Catholic Philosophy: Does It Automatically Lead to A Reactionary, Conservative Public Square?
In my last post, I discussed the capitulation of State authority during the Ottawa occupation. The post closed by raising Carl Schmitt’s famous friend-enemy distinction that would result in a new form of state governed by a sovereign dictator. This is clearly a step away from democracy toward what we might call a proto-democracy, along the lines of what Hobbes proposes in the Leviathan. I countered Schmitt’s proposal, without, admittedly, having really sketched out his position, with one of my own: turning to Catholic philosophy to find a way to reinvigorate and renew our communal and political life.
This proposition, on first blush, makes me a little wary of what might be suggested. In our contemporary world, political Christianity or at least inference of Christian values to one’s politics tends to be the bailiwick of reactionary and conservative politicians. Must it be this way?
This is the main challenge with communitarian thought. We Moderns, inheritors of the Enlightenment’s ideals, are skittish when it comes to theories that seem to be rolling back our individual rights in favour of communal rights. We tend to view it as a roll back to a socially conservative time when women and minorities were at best second-class citizens. Or we think of communism’s collectivism—this might be more our capitalist upbringing scaring us more than our inheritance of Enlightenment ideals, but nevertheless it creates the same result.
As Catholics, we are in an interesting bind: our faith calls us to lead a communal life, but our society and our civic culture tells us to lead an individual life, a life that is about me. And so, any call to lead a communal life seems to be a conservative reaction to the hyper-individualism we are witnessing in late Modernity.
Catholic society has largely been a conservative one, especially in terms of morality. Conservatism in and of itself is not a bad thing. It is more the way it is used that can be a bad thing. In the United States, there is an intellectual movement called integralism. It brands itself as a Catholic post-liberal philosophical and political movement. Many of its proposal are rather startling, for any Catholic. Integralism harkens back to the ultramontane movement of the nineteenth century: these groups seek to subordinate temporal power, i.e., the political, to the spiritual.
Basically, they want priests to run the state. Advocates of integralism, such as Adrien Vermeule, Patrick Deneen, and Sohrab Amari, deny that this is what they want. Regardless of what they do indeed or do not want, their positioning of integralism on the right tarnishes Catholic philosophy because it associates in people’s minds the supposed link between Catholicism and Christianity in general with conservative politics (of democratic and anti-democratic varieties).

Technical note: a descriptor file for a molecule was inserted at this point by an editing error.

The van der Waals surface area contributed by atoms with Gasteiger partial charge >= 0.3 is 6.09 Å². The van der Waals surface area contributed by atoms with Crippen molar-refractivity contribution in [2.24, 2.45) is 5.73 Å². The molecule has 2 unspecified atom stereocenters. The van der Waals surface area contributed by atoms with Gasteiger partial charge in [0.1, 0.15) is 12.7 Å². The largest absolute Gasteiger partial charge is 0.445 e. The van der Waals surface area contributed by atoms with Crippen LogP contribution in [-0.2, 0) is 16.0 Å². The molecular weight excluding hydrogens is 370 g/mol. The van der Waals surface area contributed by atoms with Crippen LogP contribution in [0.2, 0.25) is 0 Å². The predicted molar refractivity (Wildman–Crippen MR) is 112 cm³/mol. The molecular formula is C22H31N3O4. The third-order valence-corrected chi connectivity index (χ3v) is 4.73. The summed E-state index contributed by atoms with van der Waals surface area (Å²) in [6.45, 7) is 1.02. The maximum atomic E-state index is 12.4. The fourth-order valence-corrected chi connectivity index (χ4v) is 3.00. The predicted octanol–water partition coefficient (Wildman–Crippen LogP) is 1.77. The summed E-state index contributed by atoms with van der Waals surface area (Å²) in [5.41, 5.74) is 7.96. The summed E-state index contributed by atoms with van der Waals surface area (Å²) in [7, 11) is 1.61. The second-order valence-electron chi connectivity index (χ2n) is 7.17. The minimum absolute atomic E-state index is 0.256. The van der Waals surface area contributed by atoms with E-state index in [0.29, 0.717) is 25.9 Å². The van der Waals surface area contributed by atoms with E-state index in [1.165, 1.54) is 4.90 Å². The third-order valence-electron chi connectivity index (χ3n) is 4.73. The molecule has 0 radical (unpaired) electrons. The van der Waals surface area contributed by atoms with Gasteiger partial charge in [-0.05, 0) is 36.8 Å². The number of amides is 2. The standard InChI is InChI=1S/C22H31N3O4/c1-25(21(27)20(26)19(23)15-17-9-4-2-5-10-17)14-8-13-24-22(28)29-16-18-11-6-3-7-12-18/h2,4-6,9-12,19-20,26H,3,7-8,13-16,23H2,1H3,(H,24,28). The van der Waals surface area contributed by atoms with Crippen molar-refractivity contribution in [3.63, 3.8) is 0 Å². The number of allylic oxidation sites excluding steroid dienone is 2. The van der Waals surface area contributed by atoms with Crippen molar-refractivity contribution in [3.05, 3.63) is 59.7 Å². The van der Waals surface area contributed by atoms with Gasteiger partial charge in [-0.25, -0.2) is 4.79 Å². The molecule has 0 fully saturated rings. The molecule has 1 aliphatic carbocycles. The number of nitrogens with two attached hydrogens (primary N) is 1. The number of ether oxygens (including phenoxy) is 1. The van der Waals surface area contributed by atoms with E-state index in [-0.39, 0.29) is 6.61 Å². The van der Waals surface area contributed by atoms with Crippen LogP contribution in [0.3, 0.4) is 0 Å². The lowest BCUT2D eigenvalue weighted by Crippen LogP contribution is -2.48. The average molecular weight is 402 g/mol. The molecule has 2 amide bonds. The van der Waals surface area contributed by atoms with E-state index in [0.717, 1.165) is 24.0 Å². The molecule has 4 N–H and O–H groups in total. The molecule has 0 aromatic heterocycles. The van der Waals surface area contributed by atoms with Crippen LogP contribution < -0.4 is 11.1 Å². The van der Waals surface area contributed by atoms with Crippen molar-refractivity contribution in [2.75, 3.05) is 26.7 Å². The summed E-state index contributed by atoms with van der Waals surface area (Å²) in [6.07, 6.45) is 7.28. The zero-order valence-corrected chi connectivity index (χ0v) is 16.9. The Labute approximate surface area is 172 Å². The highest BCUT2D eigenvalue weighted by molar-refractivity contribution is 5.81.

Up until now, I have painted a somewhat grim picture of Catholic philosophy. For the next half of this post, I want to argue that Catholic philosophy and communitarianism do not automatically equate to reactionary and conservative politics. In fact, if we read the Gospel message closely, we find that the communitarian philosophy of Christ does not fit well with are contemporary understanding of conservatism; rather it fits better on the other end of the spectrum.
Philosophy can take many forms, and for the purposes of this discussion, it might be best to consider how Catholic social thought, a philosophical viewpoint unto itself, is best interpreted as a progressive communitarian philosophy instead of a reactionary one.
We should look first at the ten themes of Catholic social thought. These themes are drawn from papal encyclicals, the first one in the contemporary line of social teaching is Rerum Novarum by Pope Leo XIII. They should be the guiding principles for the way that Catholics leas their lives. These themes also cut across the political spectrum, but a reading of most of these show that there is perhaps a bias toward leftist philosophy and politics.
The themes are relevant for our daily lives. We are currently living through many existential crises, notably the climate change crisis. We are called, by Catholic social thought and directly by Pope Francis, to be stewards of the environment. Unfortunately, this is often associated with progressive politics; however, protecting the environment and being good stewards thereof should cut across the political spectrum.
Conservation is a conservative idea; however, the needs of conserving the environment, such as reducing our collective reliance on fossil fuels and transitioning to a green economy, threatens the socio-politico-economic order, i.e., the perverse marriage of (neoliberal) capitalism with Christianity.
Catholic social thought is radical. The demands it makes draw us closer to the poor and marginalised peoples of our society. We are called to live in Christ’s example and serve others. I am reminded again of the Beatitudes, especially Luke’s version: he finishes his version with an admonition of the rich. He is correct: we should be leading lives that are not materially rich. We need only that which allows us to survive. Here again we find a difference between reactionary conservative Christian philosophy and progressive Christian philosophy: conservatives wrap themselves in the materialism of capitalism whereas progressives recognise that we are called to live minimally material lives, i.e., to consume that which we need.
Adhering to Catholic philosophy, especially if we focus on Catholic social teaching, is a radical way to live. I know that I fall short on attaining its high bar, but the more we all strive toward leading a life centred on the other and on a shared common good, the easier it will become for us all to lead a life in accordance with Catholic social teaching.